When you cover things, they last longer. Same goes for you.

Tuesday 9 February, 2021

Most men know, if you cover something, it lasts longer. Unfortunately, many don’t always apply the same rules to themselves. 

A new study revealed men are great at protecting loved ones and their belongings from damaging UV exposure. Children are very well protected – and even the car, deck and barbecue get covered up.

However, less than half agreed that sun protection was part of their daily routine (49%) and less than one in three used sunscreen (29%) and stayed in the shade (30%) on summer weekends.

Results of the 2019 Summer Sun Protection Survey (Life in Australia™) found 79% of men surveyed agreed that if they regularly protect themselves from the sun, they can avoid skin cancer. 71% of men were aware that melanoma, the deadliest form of skin cancer, kills more men than women each year.

In short, many men know what to do and why, yet still they don’t.  

The Same goes for you SunSmart campaign funded by the Victorian Government has been developed to prompt men to rethink their approach when it comes to sun protection.

The TV-led campaign shows a dad protecting household items he cares about from harmful UV. His young son then points out the irony that he’s forgotten to protect his own skin.

An image from the Same goes for you campaign

Craig Sinclair, Head of Prevention at Cancer Council Victoria said the campaign was designed to be relatable for men and to help them see how ironic it is to protect your children and your ‘stuff’ from damaging effects of UV but not your own skin.

In particular, he hopes the message that it’s never too late to protect your skin stands out.

“Many men may not realise that sun protection is critical at any age, even if you think the damage was done early on in life. The risk of skin cancer being realised can be significantly reduced by protecting your skin at any age,” Mr Sinclair said.

54-year-old Warren Penna knows all too well the risks associated with too much UV.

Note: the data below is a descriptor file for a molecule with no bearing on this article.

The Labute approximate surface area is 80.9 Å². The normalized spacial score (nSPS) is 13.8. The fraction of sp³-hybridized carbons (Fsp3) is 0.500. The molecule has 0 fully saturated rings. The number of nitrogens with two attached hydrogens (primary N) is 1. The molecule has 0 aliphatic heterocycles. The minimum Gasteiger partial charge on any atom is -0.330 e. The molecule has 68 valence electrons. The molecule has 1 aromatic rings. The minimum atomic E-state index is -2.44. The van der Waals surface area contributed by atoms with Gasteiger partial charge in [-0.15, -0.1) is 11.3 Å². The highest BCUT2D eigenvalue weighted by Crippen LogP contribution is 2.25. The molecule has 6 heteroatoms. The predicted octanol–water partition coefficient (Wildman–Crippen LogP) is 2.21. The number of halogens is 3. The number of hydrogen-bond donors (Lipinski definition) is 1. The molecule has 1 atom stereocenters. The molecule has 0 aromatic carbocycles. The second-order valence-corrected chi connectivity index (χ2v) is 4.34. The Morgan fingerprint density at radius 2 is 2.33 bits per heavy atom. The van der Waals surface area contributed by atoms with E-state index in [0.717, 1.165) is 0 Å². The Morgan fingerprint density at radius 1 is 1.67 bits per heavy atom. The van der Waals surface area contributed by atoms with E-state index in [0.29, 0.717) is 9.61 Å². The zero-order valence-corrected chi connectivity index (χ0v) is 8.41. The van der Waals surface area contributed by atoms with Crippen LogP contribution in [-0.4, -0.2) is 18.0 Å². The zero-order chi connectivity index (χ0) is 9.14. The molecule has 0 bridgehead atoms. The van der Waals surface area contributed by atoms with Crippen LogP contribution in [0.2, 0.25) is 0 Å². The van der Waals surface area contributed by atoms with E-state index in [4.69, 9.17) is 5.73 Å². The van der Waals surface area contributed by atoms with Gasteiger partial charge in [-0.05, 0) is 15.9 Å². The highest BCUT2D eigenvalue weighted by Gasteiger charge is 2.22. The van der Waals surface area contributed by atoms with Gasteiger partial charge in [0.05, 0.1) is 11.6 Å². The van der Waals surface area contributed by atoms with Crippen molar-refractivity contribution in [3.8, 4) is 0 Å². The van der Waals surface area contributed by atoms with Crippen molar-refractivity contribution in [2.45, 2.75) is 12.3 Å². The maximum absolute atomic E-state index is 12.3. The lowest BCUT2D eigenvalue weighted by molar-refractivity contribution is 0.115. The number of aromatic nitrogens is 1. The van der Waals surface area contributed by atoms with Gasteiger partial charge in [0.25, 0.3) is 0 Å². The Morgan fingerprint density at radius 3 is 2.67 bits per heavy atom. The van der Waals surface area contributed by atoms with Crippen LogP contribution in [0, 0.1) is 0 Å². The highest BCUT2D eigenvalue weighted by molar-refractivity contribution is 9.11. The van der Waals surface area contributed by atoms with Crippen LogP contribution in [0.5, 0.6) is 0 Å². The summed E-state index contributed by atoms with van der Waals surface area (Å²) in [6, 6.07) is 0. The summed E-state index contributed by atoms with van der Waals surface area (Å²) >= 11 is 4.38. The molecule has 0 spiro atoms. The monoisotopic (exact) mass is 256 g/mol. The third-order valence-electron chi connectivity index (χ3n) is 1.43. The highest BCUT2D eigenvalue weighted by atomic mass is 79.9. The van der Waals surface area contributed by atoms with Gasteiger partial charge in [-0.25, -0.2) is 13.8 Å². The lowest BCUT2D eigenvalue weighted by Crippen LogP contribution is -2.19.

Growing up in regional Victoria, Warren loved spending time in the sun. His love of the outdoors continued into adulthood working as a horticulturist for over 25 years.

In 2017, Warren was diagnosed with a melanoma on his right arm. The melanoma was quickly removed with wide margins but sadly, in 2019, the melanoma came back. And this time it was stage 4 and had spread to his brain, liver and lungs.

“I thought to myself, this couldn’t be right, I’m a healthy person. But when I saw the scans and the size of the tumours I thought, wow gosh…. I was sure I was going to die.”

Warren (left) and Gregg (right) on their wedding day.

Warren (left) and Gregg (right) on their wedding day.

Warren has undergone multiple surgeries including brain surgery as well as a gruelling schedule of immunotherapy for the last 18 months. The toll the diagnosis and treatment has taken on Warren and his partner has been immense.

“For the best part of 18 months I felt like I was in limbo land and that I couldn’t plan for the future. I had to give up work and I spent most of my days at Peter Mac. I often contemplated by own mortality and the meaning of life,” shared Warren.

“Every scan played hell with my mental health. My mind took me to some dark places that weren’t real. I had to try really hard not to bring everyone around me down on those days.

“Gregg (my partner) has been my rock through all this. He has suffered just as much as I have.”

After being forced to dig deep every day and face seemingly insurmountable challenges, Warren appears to have beaten the odds.

“I didn’t think I’d make my next birthday this time last year. Miracles can happen.”

Warren is acutely aware that he’s one of the lucky ones and that many others with a stage 4 melanoma diagnosis are not as fortunate.

“If I could spare even one other person the colossal physical and emotional rollercoaster I’ve experienced, I would. And to think this experience could’ve largely been avoided by using good sun protection,” said Warren.

Australia has the highest rate of skin cancer in the world. In Victoria in 2019, over 2,800 Victorians were diagnosed with melanoma and 270 lost their lives to the disease. Sadly, twice as many men as women died from the disease that same year.

We’re urging men to give sun protection complacency the Slip, Slop, Slap and use the five forms of sun protection when the UV is 3 and above.

  • Slip on loose protective clothing that covers as much skin as possible.
  • Slop on SPF30 or higher, broad spectrum, water resistant sunscreen 20 minutes before going outdoors. Reapply every two hours.
  • Slap on a broadbrim, bucket or legionnaires-style hat that covers the face, neck and ears.
  • Seek shade wherever possible outside; particularly in the middle of the day when the UV is highest.
  • Slide on close-fitting, wrap-around sunglasses that cover as much of the eye area as possible and that meet the Australian Standards.

If doing it for themselves isn’t appealing, we’d encourage them to think about those they care about – and do it for them instead.

The Cancer Council shop has all your sun protection needs in one place! Every purchase you make helps fund life-saving cancer research and support.

Visit the Cancer Council shop


Talking bubbles icon

Questions about cancer?

Call or email our experienced cancer nurses for information and support.

Contact a cancer nurse